Being able to simplify complex processes while enabling innovation is the driving motivation for tech modernization. Today, organizations are trying to understand what role emerging technologies such as artificial intelligence (AI), the internet of things (IoT), immersive reality and even quantum computing will have in their business. High-growth organizations are investing aggressively and taking a distinct approach to innovation that is change oriented, outcome-led and disruption-minded. But with blockchain technology, even the leaders are challenged to realize the true value of the technology. Blockchain is a technology implemented to achieve a specific purpose, and not a goal in and of itself.
World Economic Forum and Accenture global study:
Each organization may take the path to blockchain adoption at different times, but the steps along the way remain similar. In many organizations, the move along this path comes to a halt at some point between the proof of concept stage and production. The funding source may be a vital contributor. According to Accenture’s “Building Value with Blockchain” survey, more than 64 percent of blockchain initiatives are currently being funded by IT or research/innovation budgets—implying that the focus is on technology, rather than on aligning with the main areas of opportunity for the organization.
When asked what led organizations to invest in blockchain technology, 75 percent included their organizational priority for innovation. The top three areas of interest across surveyed industries were: 1) full traceability of information on the blockchain; 2) the ability to check that data had not been tampered with; and 3) the way the technology is distributed. Notably, few organizations selected “new business products or services”—which ranked last among the options for investment. This suggests the current focus for organizations is on improving existing products and services before considering investing in new opportunities.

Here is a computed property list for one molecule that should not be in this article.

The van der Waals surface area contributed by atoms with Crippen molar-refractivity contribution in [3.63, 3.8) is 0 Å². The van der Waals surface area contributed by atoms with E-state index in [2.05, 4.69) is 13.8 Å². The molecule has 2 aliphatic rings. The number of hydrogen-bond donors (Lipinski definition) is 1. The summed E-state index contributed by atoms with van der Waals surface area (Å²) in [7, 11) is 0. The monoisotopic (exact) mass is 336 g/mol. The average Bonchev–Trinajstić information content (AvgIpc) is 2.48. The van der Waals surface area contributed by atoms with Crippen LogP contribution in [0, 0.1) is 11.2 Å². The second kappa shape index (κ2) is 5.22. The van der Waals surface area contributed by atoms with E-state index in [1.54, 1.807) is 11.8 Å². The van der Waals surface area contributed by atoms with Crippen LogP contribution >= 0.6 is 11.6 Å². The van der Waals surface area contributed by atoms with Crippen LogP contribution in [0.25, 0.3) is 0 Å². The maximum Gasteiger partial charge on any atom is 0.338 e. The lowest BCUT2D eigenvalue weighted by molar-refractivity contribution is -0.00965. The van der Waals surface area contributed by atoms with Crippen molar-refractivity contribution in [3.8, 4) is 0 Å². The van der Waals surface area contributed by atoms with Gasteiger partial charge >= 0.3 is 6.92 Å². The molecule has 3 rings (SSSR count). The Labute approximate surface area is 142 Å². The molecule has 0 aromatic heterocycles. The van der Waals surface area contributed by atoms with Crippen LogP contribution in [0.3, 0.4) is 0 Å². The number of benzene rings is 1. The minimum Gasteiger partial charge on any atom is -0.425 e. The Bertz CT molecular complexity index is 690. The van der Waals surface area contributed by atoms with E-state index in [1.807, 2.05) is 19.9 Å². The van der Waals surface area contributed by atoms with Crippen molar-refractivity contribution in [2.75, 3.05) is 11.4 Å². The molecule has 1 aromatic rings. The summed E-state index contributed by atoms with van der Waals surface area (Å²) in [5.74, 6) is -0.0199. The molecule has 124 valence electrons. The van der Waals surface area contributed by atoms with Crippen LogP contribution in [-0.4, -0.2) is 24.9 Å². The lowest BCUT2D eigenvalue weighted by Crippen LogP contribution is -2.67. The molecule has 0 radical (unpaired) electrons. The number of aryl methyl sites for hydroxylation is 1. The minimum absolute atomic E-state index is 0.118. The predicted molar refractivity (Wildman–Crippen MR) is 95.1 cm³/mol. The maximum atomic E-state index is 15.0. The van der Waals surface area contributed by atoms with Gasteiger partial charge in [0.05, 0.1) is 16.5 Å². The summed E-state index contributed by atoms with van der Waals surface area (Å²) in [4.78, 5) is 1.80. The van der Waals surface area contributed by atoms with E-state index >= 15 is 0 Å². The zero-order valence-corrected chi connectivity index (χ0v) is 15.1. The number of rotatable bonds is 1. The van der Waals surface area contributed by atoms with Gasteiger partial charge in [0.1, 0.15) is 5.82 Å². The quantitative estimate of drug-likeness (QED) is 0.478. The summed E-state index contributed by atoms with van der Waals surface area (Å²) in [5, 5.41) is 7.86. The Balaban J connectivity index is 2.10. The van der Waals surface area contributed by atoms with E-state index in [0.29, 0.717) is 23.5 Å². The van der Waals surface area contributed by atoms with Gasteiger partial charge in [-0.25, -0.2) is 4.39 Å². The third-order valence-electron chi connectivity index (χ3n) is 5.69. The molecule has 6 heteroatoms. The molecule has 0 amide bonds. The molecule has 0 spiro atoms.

The Blockchain Value Framework
This value driver framework aims to help organizations identify the value of blockchain technology in their use-cases and build a corresponding business case. When building business cases to evaluate the blockchain opportunity, the value drivers can become the prime benefits or opportunities that organizations need to assess. We start with three key dimensions, and evaluate capabilities and value drivers for each:
The drivers will differ for each use-case—some will be realized in traditional metrics such as operating costs, number of employees or increased revenue; in other cases, opportunities will be measured in lives saved or privacy rights enabled. It is nearly impossible to accurately state the general impact of a use case broadly, but given this framework, organizations can identify potential expected areas of value on which to focus within their personalized business cases.